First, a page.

October 28, 2016
A friend whom I’ll call Sally is into good government. Like me, Sally is bafffled by the unending Tragedy of Errors that is Seattle’s Deep Bore Tunnel (aka the Alaskan Way Replacement Project). Sally recently sent a concise list of questions to Seattle government officials relating to why the project is taking so long and how much it’s going to cost when (and if) it’s finally done.
This is a letter the Seattle Times should have sent, not some housewife. (Oh, excuse me. I meant homemaker.) Local media should be charging hard on this. It’s the story of the year, worthy of an investigative series, a Pulitzer maybe. Instead, they’re virtually ignoring it. Oh, they’ll cover once every few months, whenever there’s some new glitch or announcement of a delay. But that’s it.
I’m telling you, it’s wrong. Ol’ Man Tunnel, dat Ol’ Man Tunnel . . . he must know somethin’, but don’t say nothin’. He just keeps stoppin’ – he keeps on stoppin’ – along.
And nobody learns a thing.
Seattle used to be an ace at digging tunnels, too. In the late 1800s, we did one of the world’s best up to that time, at the Snoqualmie Falls Hydro Dam. It was up on a mountain. Miles from civilization. Straight through the rock. And it was just one of dozens of massive infrastructure projects from that era, built on time and in budget (more or less) with American ingenuity. From the New York subway to the Panama Canal
And now, a hundred and more years later? What happened? Now it takes us five years and enough gold to sink a supertanker just to go a mile through the dirt under Main Street. That’s another question the Times should be asking. Why could we do it then, but not now?
Sally doesn’t want any publicity, but I thought my readers would enjoy reading both her list of questions and the government’s response to it. At the end of the story is a timeline of the project she compiled and submitted along with her original letter. I find it instructive.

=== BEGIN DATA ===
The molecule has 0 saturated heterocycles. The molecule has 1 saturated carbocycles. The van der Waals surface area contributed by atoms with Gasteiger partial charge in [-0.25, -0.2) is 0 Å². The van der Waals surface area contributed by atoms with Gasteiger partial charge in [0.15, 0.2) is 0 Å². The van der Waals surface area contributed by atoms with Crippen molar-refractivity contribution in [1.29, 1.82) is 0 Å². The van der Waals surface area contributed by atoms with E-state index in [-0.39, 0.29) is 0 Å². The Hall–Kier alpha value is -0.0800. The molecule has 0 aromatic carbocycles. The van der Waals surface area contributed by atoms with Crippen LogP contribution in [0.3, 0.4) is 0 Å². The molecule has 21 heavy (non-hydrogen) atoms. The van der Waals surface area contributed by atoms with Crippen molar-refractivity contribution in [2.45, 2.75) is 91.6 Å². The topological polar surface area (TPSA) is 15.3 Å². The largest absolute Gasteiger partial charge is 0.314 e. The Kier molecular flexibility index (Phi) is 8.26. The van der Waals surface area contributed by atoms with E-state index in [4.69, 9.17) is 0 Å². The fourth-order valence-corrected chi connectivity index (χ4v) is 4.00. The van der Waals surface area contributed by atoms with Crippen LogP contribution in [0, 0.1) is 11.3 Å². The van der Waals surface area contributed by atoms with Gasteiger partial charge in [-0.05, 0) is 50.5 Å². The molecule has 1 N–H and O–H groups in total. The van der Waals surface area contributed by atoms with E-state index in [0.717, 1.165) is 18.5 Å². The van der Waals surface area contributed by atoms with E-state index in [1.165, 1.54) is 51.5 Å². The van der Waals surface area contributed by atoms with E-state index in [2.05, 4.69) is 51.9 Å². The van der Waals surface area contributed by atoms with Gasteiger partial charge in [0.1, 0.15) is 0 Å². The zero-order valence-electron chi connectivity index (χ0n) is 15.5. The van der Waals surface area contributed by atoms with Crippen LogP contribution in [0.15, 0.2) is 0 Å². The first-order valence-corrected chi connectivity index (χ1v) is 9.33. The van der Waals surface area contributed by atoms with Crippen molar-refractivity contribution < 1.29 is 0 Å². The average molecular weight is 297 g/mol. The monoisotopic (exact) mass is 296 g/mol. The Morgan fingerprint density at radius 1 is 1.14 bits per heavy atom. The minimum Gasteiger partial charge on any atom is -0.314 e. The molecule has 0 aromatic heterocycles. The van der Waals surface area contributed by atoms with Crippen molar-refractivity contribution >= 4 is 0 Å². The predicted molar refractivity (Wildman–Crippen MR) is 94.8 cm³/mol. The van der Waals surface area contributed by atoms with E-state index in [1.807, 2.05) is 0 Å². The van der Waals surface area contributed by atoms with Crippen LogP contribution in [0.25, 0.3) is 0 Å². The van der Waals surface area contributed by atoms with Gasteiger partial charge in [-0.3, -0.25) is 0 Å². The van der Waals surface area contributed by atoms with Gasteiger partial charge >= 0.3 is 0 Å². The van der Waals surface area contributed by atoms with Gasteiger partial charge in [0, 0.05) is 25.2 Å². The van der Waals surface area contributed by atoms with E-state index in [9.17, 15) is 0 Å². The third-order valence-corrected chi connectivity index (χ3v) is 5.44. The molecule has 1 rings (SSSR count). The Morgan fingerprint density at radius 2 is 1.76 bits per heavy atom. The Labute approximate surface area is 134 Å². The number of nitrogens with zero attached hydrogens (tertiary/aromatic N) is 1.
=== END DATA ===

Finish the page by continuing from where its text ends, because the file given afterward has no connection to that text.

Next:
The Deep Bore Tunnel was supposed to be done this year, but it is now projected to be three years late and more than 100% over budget. Adding irony to injury, the sign drivers see coming into Seattle says the tab is $1.44 billion, but the actual cost will come in at over twice that much. Notice that DOT did not put a “completion date” on there. That was wise. Most people who see the sign wouldn’t think to check the stated cost against the current number, but if DOT had put the original completion date on the sign that would be a glaring and constant reminder of just how wrong DOT got it.
Meantime, Sally has asked DOT to take down or update the sign. See my update on that in the Postscript below.
–by David Preston
Picture credits: Warner Bros. Cartoons, Washington State DOT
Below is Sally’s e-mail asking the city to take down the old $1.44 billion sign because it’s misleading. In answer to that, Jasmine Beverly from the Tunnel’s public relations office explains that the sign represents DOT’s “contract amount” rather than the “overall budget.” She does not speak to the issue of whether the sign is misleading and does not commit to having it replaced.